In a career focused (if not obsessed) world, where society identifies people by what they do, where they do it, and how far up the hierarchy they ascend, we are supposed to applaud ambition and glorify those whose resumes glitter with the names of elite schools and employers, as if reaching those pinnacles is worth any price. We may even look askance at someone who is not actively trying to grab the next brass ring and hoist themselves ever higher, as if contentment or satisfaction is a character defect. Around that time, many of our friends married and we attended several weddings together. My boyfriend wanted to get married, too. Of the many reasons I hesitated, the one that would have probably been least understood by others and dismissed if not ridiculed is that I had a strong aversion to his ambition, an ambition that has since propelled him to lofty, prestigious positions in rarefied circles. For a lot of women, particularly Jewish women, to get hitched to a guy who was “going places” would be an easy decision that their communities would applaud and celebrate, as if it were the natural order of things. When I finally did break up with him after months of agonizing, it turned into a painful mess, thanks in part to my lack of skillfulness. Before calling me some awful names, he admitted he had failed to disclose something when we started dating, believing that if he had told me the truth I wouldn’t have been interested in him. But what if the truth had created a foundation of trust and a stronger bond, or set both of us free at the start? It didn’t occur to me then but, as hard as it can be to tell the truth when one feels that much is at stake, doing so actually makes the other party more visible and whole, because they feel trusted and can then respond (ideally graciously and maturely) to the information. To hide something diminishes everyone.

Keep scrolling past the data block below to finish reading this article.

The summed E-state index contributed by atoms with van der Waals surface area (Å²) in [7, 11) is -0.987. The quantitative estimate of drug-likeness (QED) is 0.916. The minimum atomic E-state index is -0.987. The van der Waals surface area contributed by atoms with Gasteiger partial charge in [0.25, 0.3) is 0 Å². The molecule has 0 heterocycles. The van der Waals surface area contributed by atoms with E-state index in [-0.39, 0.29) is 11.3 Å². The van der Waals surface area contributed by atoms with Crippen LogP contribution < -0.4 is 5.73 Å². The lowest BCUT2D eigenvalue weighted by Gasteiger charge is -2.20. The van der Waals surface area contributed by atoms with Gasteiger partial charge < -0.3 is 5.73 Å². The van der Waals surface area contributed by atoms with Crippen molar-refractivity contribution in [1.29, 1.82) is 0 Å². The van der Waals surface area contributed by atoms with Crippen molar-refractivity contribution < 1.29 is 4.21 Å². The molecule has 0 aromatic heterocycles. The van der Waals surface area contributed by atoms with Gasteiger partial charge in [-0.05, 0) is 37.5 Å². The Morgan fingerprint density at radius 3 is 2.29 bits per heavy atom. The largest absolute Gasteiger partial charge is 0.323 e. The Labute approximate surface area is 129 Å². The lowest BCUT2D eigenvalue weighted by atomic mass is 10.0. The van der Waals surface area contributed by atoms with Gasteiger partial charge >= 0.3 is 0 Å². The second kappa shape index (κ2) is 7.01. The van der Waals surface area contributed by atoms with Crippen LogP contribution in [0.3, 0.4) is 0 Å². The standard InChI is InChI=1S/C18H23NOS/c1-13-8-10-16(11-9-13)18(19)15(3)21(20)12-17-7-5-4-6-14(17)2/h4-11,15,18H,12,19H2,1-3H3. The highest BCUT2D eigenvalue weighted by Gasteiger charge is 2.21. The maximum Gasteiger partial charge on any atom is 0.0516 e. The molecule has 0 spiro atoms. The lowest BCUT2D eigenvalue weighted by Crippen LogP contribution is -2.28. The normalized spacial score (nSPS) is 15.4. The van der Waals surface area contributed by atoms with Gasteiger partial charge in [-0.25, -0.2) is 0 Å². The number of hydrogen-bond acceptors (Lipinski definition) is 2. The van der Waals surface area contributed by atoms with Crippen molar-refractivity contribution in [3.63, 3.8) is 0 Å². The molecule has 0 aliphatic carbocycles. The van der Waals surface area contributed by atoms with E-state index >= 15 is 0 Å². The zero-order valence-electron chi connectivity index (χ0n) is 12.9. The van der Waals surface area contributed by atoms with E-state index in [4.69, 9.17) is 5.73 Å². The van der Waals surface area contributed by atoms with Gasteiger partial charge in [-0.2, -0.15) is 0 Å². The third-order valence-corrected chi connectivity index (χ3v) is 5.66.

Of the various things that disturbed me about the SCOTUS hearings, one of the worst was likely what many people would consider the least important given the serious allegations made by Dr. Ford (whom I believe). In viewing the proceedings not as a trial (which it was not) but as forum for determining fitness to serve on the highest court, I could not understand why Judge Kavanaugh, who supposedly has a distinguished record, lied under oath about the meanings of words and phrases in his yearbook that referenced binge drinking and sex, when the definitions are known by many and are easily verifiable (apparently many senators haven’t heard of Google). These baldfaced lies fooled no one. Another despicable moment was his refusal to answer with a “yes” or “no” as to whether he supported an FBI investigation into the sexual assault allegations, a question he was asked multiple times by multiple people. Gesturing towards the Republican members of the Judiciary Committee, he said that he’d do whatever they wanted. What I heard was not the response of a grown man intent on clearing his name, but that of an insecure young person afraid of being denied his prize. He’d prefer to ingratiate himself to those in power to get ahead, signaling that ambition is more important than telling the truth. The Republicans, by prioritizing their political ambitions over the well being of the country, rendered the truth invisible and irrelevant. That is both sickening and terrifying. It’s also something that most of us are unlikely to forget.
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Wow. You hit the nail right on the head, Ilona! Being happy is “failure” if that’s “all” you’ve achieved. Just, wow!
Thanks, Sarah! I find it can be hard to escape the ambition trap. It’s drilled into so many and is baked into conversation, e.g. “What’s the next big thing you’re doing?” or “What epic plans do you have?”, etc.